That was partly because Ibrahima Konate, who would not have started had Dayot Upamecano not fallen ill, turned into The Great Destroyer in France’s defence. The stats say he made four clearances, five interceptions and four more recoveries, and every time Morocco came down from France’s left side they found him in the post area. Which meant every Moroccan attack had a specific endpoint.

After Deschamps brought Mbappe in the middle in the 65th minute to bring in Marcus Thuram, who would have the energy to help down the left and still get into attack on the counterattack, Morocco failed to even attempt a shot until injury time . Their main route to their right had been cut off and they had no other idea. As great as their story was, however much noise their fans made in every stadium they took over, the story remained as to how far Ziyech and Hakimi could take them in attack. France cut that off and they ran out of ideas.
That’s what France does and they would always do it more than two starters. As much talent as they have, they’ll retreat to increase the space they can play Mbappe in, or they’ll let Griezmann float around when they have the ball and he’ll eventually get it somewhere you don’t cover it be able. be it in half space like against Morocco or far outside like against England. And he will make it count with the toys he has in the box.

France-Argentina is the more enticing final anyway, a true heavyweight duel that we haven’t had at this point since…1998? 2006? Two forces, each with one of the better versions of their national teams they’ve ever had. There is a disappointing aspect to the idea that this cursed tournament, held at the wrong place at the wrong time, will have as good a final as it could hope for. But we long ago gave up the idea that nothing good ever happens to bad people, and we must also find pleasure where we can.

goal of the day

Not that there’s much to choose from, so to reiterate:

While I think Bounou could have done more, don’t take anything away from Hernandez, who somehow gets over it despite the ball being at shoulder level. And he gets enough of it to prevent anyone on the line from being able to conform.

A eulogy for the deceased

This World Cup has pretty much had it all, good and bad, and while it will end with two of the big favorites clashing, Morocco have kept the ‘anything can happen’ quotient alive, which doesn’t always happen with these. That will continue to happen, one would think, as the talent and coaching gaps between countries continue to narrow. Maybe talent still wins at the very end, but hopefully it’s a sign that the Joker edge can get ever closer to that end. More and more teams will know that having a good plan that maximizes everyone on the team smooths out the little things that close the gaps between teams.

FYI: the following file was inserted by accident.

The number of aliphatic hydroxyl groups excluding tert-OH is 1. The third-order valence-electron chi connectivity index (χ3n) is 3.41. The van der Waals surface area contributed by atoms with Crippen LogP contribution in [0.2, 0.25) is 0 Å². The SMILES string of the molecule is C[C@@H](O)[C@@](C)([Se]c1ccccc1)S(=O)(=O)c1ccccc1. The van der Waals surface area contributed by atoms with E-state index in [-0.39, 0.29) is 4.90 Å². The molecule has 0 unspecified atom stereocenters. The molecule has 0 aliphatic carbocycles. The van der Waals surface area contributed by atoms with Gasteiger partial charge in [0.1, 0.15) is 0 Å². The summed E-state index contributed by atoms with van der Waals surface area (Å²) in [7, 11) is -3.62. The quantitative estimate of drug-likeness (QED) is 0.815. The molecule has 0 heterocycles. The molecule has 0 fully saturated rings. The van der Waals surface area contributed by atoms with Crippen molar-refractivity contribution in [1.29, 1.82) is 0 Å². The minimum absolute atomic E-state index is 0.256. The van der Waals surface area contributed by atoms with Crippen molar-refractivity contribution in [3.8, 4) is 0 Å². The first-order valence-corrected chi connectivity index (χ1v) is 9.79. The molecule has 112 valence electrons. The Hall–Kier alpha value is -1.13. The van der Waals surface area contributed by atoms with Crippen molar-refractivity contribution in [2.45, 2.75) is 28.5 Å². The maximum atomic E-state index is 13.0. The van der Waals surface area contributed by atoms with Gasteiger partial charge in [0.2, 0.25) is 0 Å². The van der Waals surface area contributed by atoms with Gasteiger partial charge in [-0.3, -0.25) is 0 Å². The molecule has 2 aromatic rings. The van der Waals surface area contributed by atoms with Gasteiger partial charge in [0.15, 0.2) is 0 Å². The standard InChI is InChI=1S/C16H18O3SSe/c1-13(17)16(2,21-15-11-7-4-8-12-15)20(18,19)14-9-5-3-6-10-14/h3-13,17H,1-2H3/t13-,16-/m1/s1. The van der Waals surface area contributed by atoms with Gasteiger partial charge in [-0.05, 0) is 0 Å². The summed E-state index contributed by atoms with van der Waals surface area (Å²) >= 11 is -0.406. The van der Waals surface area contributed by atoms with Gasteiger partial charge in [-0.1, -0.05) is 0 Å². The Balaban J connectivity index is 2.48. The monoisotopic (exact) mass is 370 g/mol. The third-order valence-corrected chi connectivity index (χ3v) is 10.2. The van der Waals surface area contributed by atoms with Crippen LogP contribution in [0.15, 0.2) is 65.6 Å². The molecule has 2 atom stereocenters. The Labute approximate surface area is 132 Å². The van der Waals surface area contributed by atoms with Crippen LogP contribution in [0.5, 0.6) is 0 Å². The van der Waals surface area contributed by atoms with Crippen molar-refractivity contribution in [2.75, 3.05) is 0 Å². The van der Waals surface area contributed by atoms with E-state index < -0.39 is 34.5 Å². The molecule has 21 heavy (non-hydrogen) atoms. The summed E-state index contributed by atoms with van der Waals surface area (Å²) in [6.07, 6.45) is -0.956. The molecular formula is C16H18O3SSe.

Perhaps what I liked most about Morocco was the reminder of how much the game means to so many places around the world. I mean, we always know it’s the global game, but sometimes you really have to see it. We don’t see Morocco much, and we don’t see them in a place where either their inhabitants are more eager or able to travel, or where they already have people living en masse. We’re used to stadiums being taken over by Argentines or Brazilians or the English. We are constantly reminded how central football is to the culture there.

But seeing, and even more hearing, Moroccans taking over stadiums in Qatar, and footage of parties in the country reminding us that it’s pretty central there too. It’s not a fad that the country clings to just because the team was good. It felt like something that might have been pent up across Africa or the Arab world or both was being released.

That’s the biggest cliché about the sport, and yet the World Cup is what it is. The fact that this sport runs in the blood of so many different places, not just because of the distance but because of the culture. Morocco is a very different nation than Argentina or here. And yet, like pretty much every other place in the world, it can be brought to a halt by this stupid game of chance. There is really nothing else that connects so many. It is the rarest phenomenon.